He wasn’t very intelligent! He built a house of straw. Can you believe it? Nobody in their right mind builds a house of straw because they know it’ll be too weak! Even the slightest wind will blow down a house made of straw! Since the house was very fragile, as soon as I knocked on the door, it fell down! As I’m polite, I don’t go into people’s houses without announcing myself, so I called out: “Little pig, little pig, are you there?” Nobody answered. That was when my nose began to itch. I felt the sneeze coming. So, I breathed in and let out a great big sneeze. And then, do you know what happened? The house fell down completely. And when I looked, right in the middle of that pile of straw, the first little pig was running to the next house, which was his brother’s, the second little pig. I swear that I had no idea why he was running. All I wanted was to borrow a bit of sugar! Well, as I still didn’t have the sugar I needed to make my grandmother’s birthday cake, I decided to go to my other neighbor’s house to ask for some. And do you know who my other neighbor was? The second little pig. The one that built the house of wood! Ah! This one seemed to be a bit more intelligent, he built his house from wood.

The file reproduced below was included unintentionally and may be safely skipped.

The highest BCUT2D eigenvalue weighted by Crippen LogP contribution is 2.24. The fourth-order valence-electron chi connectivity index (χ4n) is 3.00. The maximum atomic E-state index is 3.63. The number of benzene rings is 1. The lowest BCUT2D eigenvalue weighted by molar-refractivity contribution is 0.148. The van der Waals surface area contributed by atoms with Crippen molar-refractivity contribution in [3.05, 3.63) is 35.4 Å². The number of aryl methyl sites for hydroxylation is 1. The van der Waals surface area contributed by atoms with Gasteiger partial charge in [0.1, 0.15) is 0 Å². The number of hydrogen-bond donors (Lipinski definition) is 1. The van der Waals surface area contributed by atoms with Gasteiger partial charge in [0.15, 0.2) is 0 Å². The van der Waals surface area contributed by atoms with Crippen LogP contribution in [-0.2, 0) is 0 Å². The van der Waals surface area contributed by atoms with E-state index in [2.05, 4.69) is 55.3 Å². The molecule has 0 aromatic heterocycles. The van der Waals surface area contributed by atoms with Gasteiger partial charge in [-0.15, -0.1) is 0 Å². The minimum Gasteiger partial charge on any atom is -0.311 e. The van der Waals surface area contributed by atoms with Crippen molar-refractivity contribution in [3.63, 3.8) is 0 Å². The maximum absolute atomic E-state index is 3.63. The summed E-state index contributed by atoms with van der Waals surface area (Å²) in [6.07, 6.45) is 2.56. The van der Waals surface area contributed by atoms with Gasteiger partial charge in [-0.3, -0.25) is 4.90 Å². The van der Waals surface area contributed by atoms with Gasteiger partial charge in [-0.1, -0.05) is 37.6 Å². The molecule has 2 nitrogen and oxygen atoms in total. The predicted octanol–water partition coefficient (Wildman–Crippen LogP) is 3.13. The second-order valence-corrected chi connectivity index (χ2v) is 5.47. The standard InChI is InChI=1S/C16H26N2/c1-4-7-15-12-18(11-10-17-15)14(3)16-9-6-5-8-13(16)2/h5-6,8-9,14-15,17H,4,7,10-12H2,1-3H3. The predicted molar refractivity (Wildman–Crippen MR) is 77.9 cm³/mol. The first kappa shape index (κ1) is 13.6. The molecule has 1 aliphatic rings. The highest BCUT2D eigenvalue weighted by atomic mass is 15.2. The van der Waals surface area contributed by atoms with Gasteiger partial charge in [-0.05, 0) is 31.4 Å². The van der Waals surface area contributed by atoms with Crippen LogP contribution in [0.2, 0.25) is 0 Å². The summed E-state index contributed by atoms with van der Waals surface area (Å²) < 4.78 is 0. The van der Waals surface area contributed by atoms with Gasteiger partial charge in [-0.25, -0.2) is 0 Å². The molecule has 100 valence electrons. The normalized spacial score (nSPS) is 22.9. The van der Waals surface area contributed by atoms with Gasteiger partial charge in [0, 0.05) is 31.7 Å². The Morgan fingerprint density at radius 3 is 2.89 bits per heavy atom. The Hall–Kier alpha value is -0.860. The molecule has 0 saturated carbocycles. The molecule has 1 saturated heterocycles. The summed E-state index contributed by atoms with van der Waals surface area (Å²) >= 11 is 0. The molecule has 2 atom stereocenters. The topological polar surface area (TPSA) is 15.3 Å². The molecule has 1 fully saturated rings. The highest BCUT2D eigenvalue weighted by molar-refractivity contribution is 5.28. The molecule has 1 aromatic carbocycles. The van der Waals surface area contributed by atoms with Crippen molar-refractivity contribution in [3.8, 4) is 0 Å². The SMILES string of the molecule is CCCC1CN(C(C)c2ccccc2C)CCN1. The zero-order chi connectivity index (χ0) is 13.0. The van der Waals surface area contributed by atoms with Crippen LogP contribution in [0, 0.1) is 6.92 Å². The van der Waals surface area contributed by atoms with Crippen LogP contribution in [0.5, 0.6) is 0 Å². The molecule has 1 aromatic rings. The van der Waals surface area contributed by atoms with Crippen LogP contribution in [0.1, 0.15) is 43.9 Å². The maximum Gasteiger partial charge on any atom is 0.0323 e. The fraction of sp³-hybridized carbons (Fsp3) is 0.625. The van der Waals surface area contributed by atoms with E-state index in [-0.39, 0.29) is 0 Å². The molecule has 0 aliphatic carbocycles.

When I got to the wooden house, I rang the doorbell and nobody answered. So I decided to start opening the door to see if there was anyone home. When I was opening the door, I felt another sneeze coming. So I breathed in and let out a great big sneeze! It blew the wooden house down! When the dust had settled, I could see the two little pigs running off to the house of the third little pig, the one that built his house of bricks. Well, as I still didn’t have the sugar, I thought: “I’ll ask for the sugar I need at my next neighbor’s house. I think he’ll lend me some because it’s to make my little grandmother’s birthday cake!” And do you know who my third neighbor was? The third little pig. Ah! Now this one must have been the brains of the family! He built his house of bricks!